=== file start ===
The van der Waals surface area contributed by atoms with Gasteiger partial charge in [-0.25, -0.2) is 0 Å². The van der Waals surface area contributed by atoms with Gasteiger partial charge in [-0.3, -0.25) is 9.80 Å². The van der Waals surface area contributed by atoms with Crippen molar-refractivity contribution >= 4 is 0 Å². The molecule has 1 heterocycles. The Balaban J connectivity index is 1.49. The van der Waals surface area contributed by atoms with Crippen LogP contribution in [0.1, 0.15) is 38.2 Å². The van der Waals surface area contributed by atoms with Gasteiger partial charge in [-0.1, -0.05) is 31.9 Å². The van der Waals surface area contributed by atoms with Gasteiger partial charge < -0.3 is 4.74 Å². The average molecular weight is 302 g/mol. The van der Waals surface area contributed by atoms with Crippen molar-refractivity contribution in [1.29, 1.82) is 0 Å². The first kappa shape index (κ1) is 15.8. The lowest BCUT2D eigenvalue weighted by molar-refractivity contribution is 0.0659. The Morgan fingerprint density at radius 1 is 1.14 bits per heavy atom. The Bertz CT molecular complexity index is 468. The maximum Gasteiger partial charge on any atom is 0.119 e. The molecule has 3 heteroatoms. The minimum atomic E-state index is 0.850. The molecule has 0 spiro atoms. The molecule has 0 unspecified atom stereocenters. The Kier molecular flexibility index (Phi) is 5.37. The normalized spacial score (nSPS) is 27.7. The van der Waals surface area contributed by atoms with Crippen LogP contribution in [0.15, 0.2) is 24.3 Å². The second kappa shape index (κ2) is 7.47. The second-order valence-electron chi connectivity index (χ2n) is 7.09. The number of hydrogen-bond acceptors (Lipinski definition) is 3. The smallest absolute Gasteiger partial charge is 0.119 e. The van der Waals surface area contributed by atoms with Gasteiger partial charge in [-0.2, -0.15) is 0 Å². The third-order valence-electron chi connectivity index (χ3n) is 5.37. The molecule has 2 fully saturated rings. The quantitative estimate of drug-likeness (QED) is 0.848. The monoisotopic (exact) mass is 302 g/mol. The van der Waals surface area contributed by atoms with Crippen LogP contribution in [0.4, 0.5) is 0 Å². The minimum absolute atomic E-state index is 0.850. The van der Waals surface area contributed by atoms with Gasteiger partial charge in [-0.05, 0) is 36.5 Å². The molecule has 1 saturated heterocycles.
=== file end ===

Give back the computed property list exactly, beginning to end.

The van der Waals surface area contributed by atoms with Gasteiger partial charge in [-0.25, -0.2) is 0 Å². The van der Waals surface area contributed by atoms with Gasteiger partial charge in [-0.3, -0.25) is 9.80 Å². The van der Waals surface area contributed by atoms with Crippen molar-refractivity contribution >= 4 is 0 Å². The molecule has 1 heterocycles. The Balaban J connectivity index is 1.49. The van der Waals surface area contributed by atoms with Crippen LogP contribution in [0.1, 0.15) is 38.2 Å². The van der Waals surface area contributed by atoms with Gasteiger partial charge in [-0.1, -0.05) is 31.9 Å². The van der Waals surface area contributed by atoms with Gasteiger partial charge < -0.3 is 4.74 Å². The average molecular weight is 302 g/mol. The van der Waals surface area contributed by atoms with Crippen molar-refractivity contribution in [1.29, 1.82) is 0 Å². The first kappa shape index (κ1) is 15.8. The lowest BCUT2D eigenvalue weighted by molar-refractivity contribution is 0.0659. The Morgan fingerprint density at radius 1 is 1.14 bits per heavy atom. The Bertz CT molecular complexity index is 468. The maximum Gasteiger partial charge on any atom is 0.119 e. The molecule has 3 heteroatoms. The minimum atomic E-state index is 0.850. The molecule has 0 spiro atoms. The molecule has 0 unspecified atom stereocenters. The Kier molecular flexibility index (Phi) is 5.37. The normalized spacial score (nSPS) is 27.7. The van der Waals surface area contributed by atoms with Crippen LogP contribution in [0.15, 0.2) is 24.3 Å². The second kappa shape index (κ2) is 7.47. The second-order valence-electron chi connectivity index (χ2n) is 7.09. The number of hydrogen-bond acceptors (Lipinski definition) is 3. The smallest absolute Gasteiger partial charge is 0.119 e. The van der Waals surface area contributed by atoms with Gasteiger partial charge in [-0.2, -0.15) is 0 Å². The third-order valence-electron chi connectivity index (χ3n) is 5.37. The molecule has 2 fully saturated rings. The quantitative estimate of drug-likeness (QED) is 0.848. The monoisotopic (exact) mass is 302 g/mol. The van der Waals surface area contributed by atoms with Crippen LogP contribution in [0.4, 0.5) is 0 Å². The minimum absolute atomic E-state index is 0.850. The van der Waals surface area contributed by atoms with Gasteiger partial charge in [-0.05, 0) is 36.5 Å². The molecule has 1 saturated heterocycles.